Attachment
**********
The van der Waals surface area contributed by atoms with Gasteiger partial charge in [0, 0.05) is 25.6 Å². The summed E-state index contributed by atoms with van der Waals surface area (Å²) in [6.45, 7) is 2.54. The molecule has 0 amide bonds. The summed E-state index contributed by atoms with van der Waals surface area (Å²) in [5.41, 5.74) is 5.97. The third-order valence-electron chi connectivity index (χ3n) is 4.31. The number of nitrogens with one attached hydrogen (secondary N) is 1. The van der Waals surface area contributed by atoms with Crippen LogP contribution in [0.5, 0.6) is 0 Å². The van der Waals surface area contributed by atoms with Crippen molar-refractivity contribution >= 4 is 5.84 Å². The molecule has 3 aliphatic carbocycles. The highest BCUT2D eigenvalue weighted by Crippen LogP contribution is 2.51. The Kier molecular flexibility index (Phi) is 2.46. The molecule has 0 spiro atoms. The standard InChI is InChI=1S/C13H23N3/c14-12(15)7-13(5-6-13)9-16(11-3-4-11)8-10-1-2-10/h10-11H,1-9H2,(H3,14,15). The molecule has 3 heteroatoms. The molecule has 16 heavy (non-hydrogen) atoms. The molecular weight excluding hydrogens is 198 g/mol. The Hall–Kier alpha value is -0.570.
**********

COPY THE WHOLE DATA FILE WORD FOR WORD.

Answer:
The van der Waals surface area contributed by atoms with Gasteiger partial charge in [0, 0.05) is 25.6 Å². The summed E-state index contributed by atoms with van der Waals surface area (Å²) in [6.45, 7) is 2.54. The molecule has 0 amide bonds. The summed E-state index contributed by atoms with van der Waals surface area (Å²) in [5.41, 5.74) is 5.97. The third-order valence-electron chi connectivity index (χ3n) is 4.31. The number of nitrogens with one attached hydrogen (secondary N) is 1. The van der Waals surface area contributed by atoms with Crippen LogP contribution in [0.5, 0.6) is 0 Å². The van der Waals surface area contributed by atoms with Crippen molar-refractivity contribution >= 4 is 5.84 Å². The molecule has 3 aliphatic carbocycles. The highest BCUT2D eigenvalue weighted by Crippen LogP contribution is 2.51. The Kier molecular flexibility index (Phi) is 2.46. The molecule has 0 spiro atoms. The standard InChI is InChI=1S/C13H23N3/c14-12(15)7-13(5-6-13)9-16(11-3-4-11)8-10-1-2-10/h10-11H,1-9H2,(H3,14,15). The molecule has 3 heteroatoms. The molecule has 16 heavy (non-hydrogen) atoms. The molecular weight excluding hydrogens is 198 g/mol. The Hall–Kier alpha value is -0.570.